Equation (2) is parameterized using OPBE/6-31G(d,p)//PM6 calculations so we compare ProCS15 against full OPBE/6-31G(d,p)//PM6-D3H+ calculations on Ubiquitin (1UBQ) and GB3 (2OED) to test for errors introduced by the inherent additivity assumptions and the structural simplifications in the model systems used for the DFT calculations. We use PM6-D3H+ for the geometry optimization, rather than PM6, to get a better description of hydrogen-bonding and other intermolecular interactions. However, bond lengths and angles, and their effect on chemical shifts, will be very virtually identical to PM6. The results are summarized in Table 1. The first row, marked “all”, summarizes results for ProCS15 if all but the last term of Eq. (2) are included. The last term corrects for the explicit solvent effects and thus not relevant when comparing to DFT calculations.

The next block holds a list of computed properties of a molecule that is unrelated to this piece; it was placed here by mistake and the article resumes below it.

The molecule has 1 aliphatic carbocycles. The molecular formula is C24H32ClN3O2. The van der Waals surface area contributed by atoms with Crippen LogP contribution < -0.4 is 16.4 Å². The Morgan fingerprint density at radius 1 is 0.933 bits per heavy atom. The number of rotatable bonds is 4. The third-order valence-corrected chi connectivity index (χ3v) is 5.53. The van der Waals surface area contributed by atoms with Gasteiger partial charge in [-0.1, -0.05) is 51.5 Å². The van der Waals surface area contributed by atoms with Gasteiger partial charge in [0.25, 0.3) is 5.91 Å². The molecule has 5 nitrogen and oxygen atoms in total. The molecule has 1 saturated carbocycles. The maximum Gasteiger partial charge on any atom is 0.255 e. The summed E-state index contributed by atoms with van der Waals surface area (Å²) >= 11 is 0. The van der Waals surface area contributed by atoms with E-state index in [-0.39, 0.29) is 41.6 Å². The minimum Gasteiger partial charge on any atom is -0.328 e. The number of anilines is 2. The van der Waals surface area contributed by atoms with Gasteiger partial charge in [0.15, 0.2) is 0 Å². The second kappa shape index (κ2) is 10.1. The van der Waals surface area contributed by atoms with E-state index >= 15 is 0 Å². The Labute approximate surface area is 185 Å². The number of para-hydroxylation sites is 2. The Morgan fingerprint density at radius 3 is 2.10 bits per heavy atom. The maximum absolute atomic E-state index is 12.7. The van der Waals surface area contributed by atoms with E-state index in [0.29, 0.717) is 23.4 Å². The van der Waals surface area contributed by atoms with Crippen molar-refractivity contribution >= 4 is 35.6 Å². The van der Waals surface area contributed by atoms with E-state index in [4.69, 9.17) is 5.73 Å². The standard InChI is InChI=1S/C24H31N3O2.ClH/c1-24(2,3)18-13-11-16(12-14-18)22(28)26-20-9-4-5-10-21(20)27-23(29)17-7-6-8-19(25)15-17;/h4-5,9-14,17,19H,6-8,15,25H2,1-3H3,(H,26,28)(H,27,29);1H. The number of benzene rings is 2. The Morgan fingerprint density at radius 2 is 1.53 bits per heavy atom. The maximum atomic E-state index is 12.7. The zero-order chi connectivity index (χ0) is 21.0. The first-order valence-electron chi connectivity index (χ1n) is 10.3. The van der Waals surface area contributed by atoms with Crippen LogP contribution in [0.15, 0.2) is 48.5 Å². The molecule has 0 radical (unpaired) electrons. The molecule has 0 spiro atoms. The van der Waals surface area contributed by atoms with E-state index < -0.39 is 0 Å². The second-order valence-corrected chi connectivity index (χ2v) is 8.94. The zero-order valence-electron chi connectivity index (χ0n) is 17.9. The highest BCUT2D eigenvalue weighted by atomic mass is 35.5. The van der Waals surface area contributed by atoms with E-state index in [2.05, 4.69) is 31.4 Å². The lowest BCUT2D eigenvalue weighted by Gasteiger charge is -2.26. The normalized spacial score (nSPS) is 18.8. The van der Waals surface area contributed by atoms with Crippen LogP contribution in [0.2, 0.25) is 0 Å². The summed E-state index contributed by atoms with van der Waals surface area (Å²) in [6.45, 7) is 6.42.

In the case of Cα none of the terms have a large effect on the chemical shielding. In the case of GB3 the results improve slightly if is removed and removing improves the results slightly for both proteins. Accordingly these two terms are removed from ProCS15, while all other terms are kept (note the ring current is only included for hydrogen atoms). For Cβ removing decreases the RMSD by 0.2–0.5 ppm, while and increases and decreases the RMSD value depending on the protein. Accordingly only is removed. Note that the structural models used for , and do not contain a Cβ atom so there is no such contribution for this nucleus. For C′ removing decreases the RMSD for GB3 by 0.1 ppm so we choose to remove this term for this atom type. Note that removing increases the RMSD by 0.4–0.6 ppm so this term is important for accurate predictions of C′ chemical shifts. For HN and Hα we choose to retain all the terms. Not surprisingly, the respective primary hydrogen bonding terms lower the RMSD by 0.4–0.6 ppm and are crucial for accurate predictions. Finally, for N removing lowers the RMSD by 0.2–0.5 ppm, so this term is removed. Note that and the two hydrogen bonding terms involving H lower the RMSD by as much as 1.6 ppm ( for Ubiquitin) and is crucial for accurate predictions.